In the business world, problems emerge every day, and solving them often requires creativity. Whether you are brainstorming a solution or tackling a new obstacles, creativity is a key way to find answers. But too often business people dismiss the need for creativity — and their own ability to deliver it.
When I lead design thinking workshops for ExperiencePoint, there is one phrase I hear over and over: “I’m a terrible artist.” It doesn’t matter if I’m working with engineers, marketers, or c-suite executives, as soon as I hand them a drawing pad and pile of markers they feel compelled to explain why their work won’t be the best.
It is (sort of) understandable. These are people who hold advanced degrees, have built successful careers, and can command the attention of a room to make their opinions heard. They haven’t spent years honing their drawing skills and they hate the idea of looking foolish.
It is a classic and common example of “creativity unlearned.”
In design thinking realms people talk a lot about whether creativity can be learned or whether it is just something you are born with. I tend to side with the former argument — creativity can be learned, through habits, but it can also be unlearned, and it happens all the time.
Imagine handing a classroom full of kindergarteners a box of markers and asking them to draw their best idea for a new rocket ship. They would all dive into that task with enthusiasm, and present their drawings proudly, no matter how abstract. And not one of them would apologize for how it turned out.
We were all that kid once, yet somehow over the course of our lives we have lost our creative confidence and now feel the need to let everyone know that our artistic capabilities are not up to par. That fear is holding us back.
Ambition And a Pen
If companies want to create a corporate culture where people are excited to innovate and to share their ideas, they need to help them get over this lack of creative confidence. In my blog series on the six habits of highly creative people, we talk about the many of opportunities teams have to sketch, build, and brainstorm ideas when they are using design thinking methods. To get the most value from these activities, participants have to stop worrying about how their finished product will look and what people will think of their artistic skills.
When we draw or build in design thinking workshops, we are not trying to create art. We are trying to give people a visual representation of what’s in our head – even if it comes out looking like a messy blob on a piece of paper. That process helps us bolster our capabilities.
As Tim Brown of IDEO has often explained, drawing forces us to use a different part of the brain, which is an important step in the creative process. “To draw an idea accurately, certain decisions must be made that even the most precise language can overlook,” he says. “The result of making that series of small decisions (is that) you’re able to get to novel solutions more quickly.”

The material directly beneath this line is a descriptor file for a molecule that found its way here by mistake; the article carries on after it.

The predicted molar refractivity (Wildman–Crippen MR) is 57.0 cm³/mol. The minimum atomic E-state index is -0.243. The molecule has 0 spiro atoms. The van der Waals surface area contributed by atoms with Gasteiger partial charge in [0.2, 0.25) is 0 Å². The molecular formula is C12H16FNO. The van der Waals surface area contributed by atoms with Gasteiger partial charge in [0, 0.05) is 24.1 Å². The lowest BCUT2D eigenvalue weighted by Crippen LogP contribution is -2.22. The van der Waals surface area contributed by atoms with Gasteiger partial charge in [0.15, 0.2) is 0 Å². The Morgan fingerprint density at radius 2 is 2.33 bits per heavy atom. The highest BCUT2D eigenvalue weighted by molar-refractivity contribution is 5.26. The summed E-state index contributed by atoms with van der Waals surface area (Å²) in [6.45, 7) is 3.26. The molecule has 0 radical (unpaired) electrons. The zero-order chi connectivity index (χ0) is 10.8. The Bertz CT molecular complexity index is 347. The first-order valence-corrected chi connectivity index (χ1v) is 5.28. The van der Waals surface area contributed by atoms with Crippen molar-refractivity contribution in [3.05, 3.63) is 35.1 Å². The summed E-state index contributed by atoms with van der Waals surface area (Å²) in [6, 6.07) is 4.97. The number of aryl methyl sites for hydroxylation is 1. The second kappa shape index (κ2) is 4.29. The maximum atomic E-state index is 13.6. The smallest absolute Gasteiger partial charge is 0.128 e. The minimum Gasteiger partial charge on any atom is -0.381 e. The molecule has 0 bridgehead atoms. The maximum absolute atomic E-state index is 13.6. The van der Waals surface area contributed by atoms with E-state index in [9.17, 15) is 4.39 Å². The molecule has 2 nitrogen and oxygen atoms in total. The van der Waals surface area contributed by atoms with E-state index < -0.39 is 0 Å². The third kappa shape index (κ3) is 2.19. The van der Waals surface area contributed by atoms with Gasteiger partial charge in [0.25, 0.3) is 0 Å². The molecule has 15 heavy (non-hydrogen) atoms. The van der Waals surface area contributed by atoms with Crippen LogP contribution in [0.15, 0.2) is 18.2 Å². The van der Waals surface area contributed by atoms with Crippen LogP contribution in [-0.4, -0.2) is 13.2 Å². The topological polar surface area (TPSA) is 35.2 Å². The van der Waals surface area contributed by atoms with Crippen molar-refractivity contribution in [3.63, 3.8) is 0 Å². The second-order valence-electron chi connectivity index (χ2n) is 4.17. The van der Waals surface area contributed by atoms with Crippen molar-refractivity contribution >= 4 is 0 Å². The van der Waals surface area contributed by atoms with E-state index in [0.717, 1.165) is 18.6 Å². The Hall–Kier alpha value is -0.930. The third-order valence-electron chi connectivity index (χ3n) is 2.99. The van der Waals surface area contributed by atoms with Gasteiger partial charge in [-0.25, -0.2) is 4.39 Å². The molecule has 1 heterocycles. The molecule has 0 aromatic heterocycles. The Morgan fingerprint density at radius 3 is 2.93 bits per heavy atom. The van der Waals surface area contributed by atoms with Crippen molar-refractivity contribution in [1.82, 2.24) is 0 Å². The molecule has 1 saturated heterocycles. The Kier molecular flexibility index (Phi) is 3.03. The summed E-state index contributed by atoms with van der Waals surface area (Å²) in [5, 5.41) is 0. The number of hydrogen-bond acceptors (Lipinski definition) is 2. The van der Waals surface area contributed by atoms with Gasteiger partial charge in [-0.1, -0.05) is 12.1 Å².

It also helps teams identify problems with their designs. Consider the example from my prototyping blog, when a digital team only realized their new app was missing a vital button on every screen after they drew it out on post it notes. The lesson is clear: if you want to use design thinking to its fullest extent, you have to be willing to draw without apologizing for the outcome.
The good news is that everyone can do it. If you are still not convinced, check out the book Creative Confidence: Unleashing The Creative Potential Within Us All, by IDEO founders David and Tom Kelley. It explains why everyone has the potential to be creative, and provides innovative strategies readers can use to tap into their own creative capabilities. One of the most important tips I learned from this book is that if you can draw simple shapes you can draw anything.
Another great resource is this 15-minute TEDxTalk by Graham Shaw, called Why people believe they can’t draw - and how to prove they can. Shaw argues that the only thing you need to draw is an open mind and a willingness to try. Then he proves it by teaching a room full of “non-artists” how to draw perfect cartoons in less than 60 seconds.
Both resources can help anyone get over fears about drawing, and prove once and for all that there is a little Monet, Andy Warhol or Walt Disney in us all.
Learn how to enable innovation skill-building at scale here or download our free ebook Kickstart Innovation: A Guide for Organizations.
Luke Brodie is an enthusiastic Master Facilitator with ExperiencePoint. He energizes groups of business leaders through spirited deliveries of award-winning ExperienceInnovation and ExperienceChange workshops for Fortune 500 companies. He also empowers training partners to scale their impact around the globe. Luke holds an MBA from the Ted Rogers School of Management at Ryerson University and has worked internationally in a variety of professional roles including airline management and as a professional musician.